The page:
Tuesday, November 30, 2010

A subject I am completely unqualified to comment on seriously

Instead of talking about something which would play to my core strengths (say, energy economics, financial regulation, complex derivatives, risk management) I'm going to take the opportunity to demonstrate my ignorance of macroeconomics in general and monetary policy in particular.

Now, the obvious impetus for this post is QE2. The Ben Bernank has decided to run the printing presses and buy Treasuries out to 10 years maturity to drive their yields down. This has created much wailing and gnashing of teeth amongst some inflation hawks.

In some respects, I understand how quantitative easing works a hell of a lot better than I understand how "regular" monetary policy works. In normal open-market operations the Fed messes with the extreme short end of the yield curve. They can fiddle with that as much as they want, but the long end of the curve barely moves. Why doesn't it move? Well, because fixed income traders aren't (complete) idiots. They know that the Fed is going to be there to take the punch bowl away as soon people start having too much fun. If Fed manipulation is expected to work in the short-to-medium term then forward rates are barely affected by the Fed's signaling. Only if Fed actions are expected to fail (necessitating low short rates for an extended period of time) will their actions have an actual effect on the interest rates businesses in the real economy care about. It's nice to be able to borrow cheaply for the next 3 months, but it's pretty hard to build factories, houses and other stuff on that sort of timescale. So there's some kind of black magic going on with normal monetary policy I don't understand. Maybe nobody understands it, or maybe I'm just obtuse. With QE, on the other hand, the Fed just steps in and miracles the yield curve into whatever shape it wants. Abra-damn-cadabra. That's the kind of power you wield when you have access to an unlimited supply of money.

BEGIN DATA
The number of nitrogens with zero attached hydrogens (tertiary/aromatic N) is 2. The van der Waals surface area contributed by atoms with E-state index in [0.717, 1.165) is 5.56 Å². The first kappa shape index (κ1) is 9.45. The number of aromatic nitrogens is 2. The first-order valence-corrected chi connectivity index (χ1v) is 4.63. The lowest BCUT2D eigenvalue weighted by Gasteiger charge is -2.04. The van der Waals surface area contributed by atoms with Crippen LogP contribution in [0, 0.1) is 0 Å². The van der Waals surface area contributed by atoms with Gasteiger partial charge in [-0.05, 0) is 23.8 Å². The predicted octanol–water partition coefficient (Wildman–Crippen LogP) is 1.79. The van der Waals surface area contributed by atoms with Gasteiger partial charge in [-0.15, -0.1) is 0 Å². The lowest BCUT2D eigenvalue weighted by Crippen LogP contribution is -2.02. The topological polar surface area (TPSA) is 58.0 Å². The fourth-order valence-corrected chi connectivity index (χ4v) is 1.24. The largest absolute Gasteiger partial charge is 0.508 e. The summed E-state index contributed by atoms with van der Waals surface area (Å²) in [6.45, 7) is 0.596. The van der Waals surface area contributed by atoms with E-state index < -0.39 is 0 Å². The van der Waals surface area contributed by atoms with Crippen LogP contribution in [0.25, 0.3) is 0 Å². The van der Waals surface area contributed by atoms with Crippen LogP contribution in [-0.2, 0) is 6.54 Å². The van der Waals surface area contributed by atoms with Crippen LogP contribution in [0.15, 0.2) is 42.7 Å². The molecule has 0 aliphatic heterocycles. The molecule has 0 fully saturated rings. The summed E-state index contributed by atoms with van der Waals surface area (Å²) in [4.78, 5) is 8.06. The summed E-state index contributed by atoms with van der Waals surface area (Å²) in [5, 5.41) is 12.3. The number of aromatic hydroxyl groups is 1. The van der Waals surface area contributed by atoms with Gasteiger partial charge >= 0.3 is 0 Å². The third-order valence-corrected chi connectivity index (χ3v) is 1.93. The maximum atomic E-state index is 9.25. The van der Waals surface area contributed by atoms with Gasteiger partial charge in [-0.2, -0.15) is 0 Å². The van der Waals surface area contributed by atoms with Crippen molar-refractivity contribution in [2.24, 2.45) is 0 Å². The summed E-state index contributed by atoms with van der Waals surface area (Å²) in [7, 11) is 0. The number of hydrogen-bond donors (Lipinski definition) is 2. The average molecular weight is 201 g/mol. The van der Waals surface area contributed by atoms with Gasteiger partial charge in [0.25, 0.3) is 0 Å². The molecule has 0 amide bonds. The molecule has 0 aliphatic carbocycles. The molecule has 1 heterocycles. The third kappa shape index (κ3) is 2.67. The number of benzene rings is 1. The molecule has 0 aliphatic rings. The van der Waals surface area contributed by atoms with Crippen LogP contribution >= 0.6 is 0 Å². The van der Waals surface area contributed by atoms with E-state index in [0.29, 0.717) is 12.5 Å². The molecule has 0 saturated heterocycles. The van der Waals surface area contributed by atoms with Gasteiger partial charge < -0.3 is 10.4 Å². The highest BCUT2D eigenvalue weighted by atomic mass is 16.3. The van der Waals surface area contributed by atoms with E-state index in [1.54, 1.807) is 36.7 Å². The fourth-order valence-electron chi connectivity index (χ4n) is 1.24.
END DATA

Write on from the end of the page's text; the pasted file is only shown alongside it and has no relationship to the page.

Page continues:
Why does a change in the yield curve for government obligations have any effect on the "real economy"? Well, I know of a few different transmission mechanisms:

1) Cheaper borrowing: the most straightforward story. Holding credit risk (and the mumbo-jumbo that goes into the swap spread) constant, a change in gov't bond yields leads to an equal change in the borrowing costs for businesses. This encourages expansion, the creation of new businesses etc. An alternative means of looking at this is that the present value of future cashflows are discounted at lower rates, meaning that investment becomes more attractive (ceteris parebus). Basically, the Fed makes holding Treasuries less attractive relative to other investments. Money flows into investment and consumption. Inflation goes back up to "normal" levels. More stuff is bought and built. Everybody's happy.

2) Tobin's "q". Entry of the Fed's new money into the capital markets causes bond prices to go up. The extra money they dumped into treasuries has to go somewhere, and one of the places it goes is the stock market. Equity prices also go up. All of a sudden, companies can finance more investment by issuing new equity than they could have previously.

3) Wealth effects. A stock market and bond market where investors earn paper profits causes them to feel richer. What do they do? Spend more money, of course.

4) The Plausibly Deniable Mechanism: exchange rates. It doesn't work in the long term, but in the short term an unexpected shock in nominal interest rates causes people to dump their dollars, causing the price of USD-denominated goods to drop outside the USD zone and non-USD denominated goods to rise inside the USD zone. This causes an increase in demand in the USD zone. Why do people dump their dollars? Well, usually what I hear is some mealy-mouthed explanation about inflation expectations. The mechanism seems to be a lot clearer to me when you say two little words: "carry trade". You know the story about the Japanese housewife? She's the one who trades her Yen in for some Aussie dollars, puts those in an Aussie bank and earns 5% more than her Yen would have earned in a Japanese bank. (Side note: what's the risk here? Well, this isn't an arbitrage, because the JPY/AUD forward curve slopes upward at 5%. The danger is that JPY will actually appreciate along its forward curve, screwing all of those Japanese housewives). If the interest rate in dollars drops, people sell their dollars and buy AUD or any other currency with higher interest rates. Of course, Uncle Ben would never do anything this underhanded to the USA's nice trading partners, would he?

To summarize: QE is pretty straightforward, and in my opinion is probably desirable at the current moment in time (inflation is very low, output growth is mediocre, employment is weak). It's the regular open market operations of the Fed that are mysterious (to me, at least)...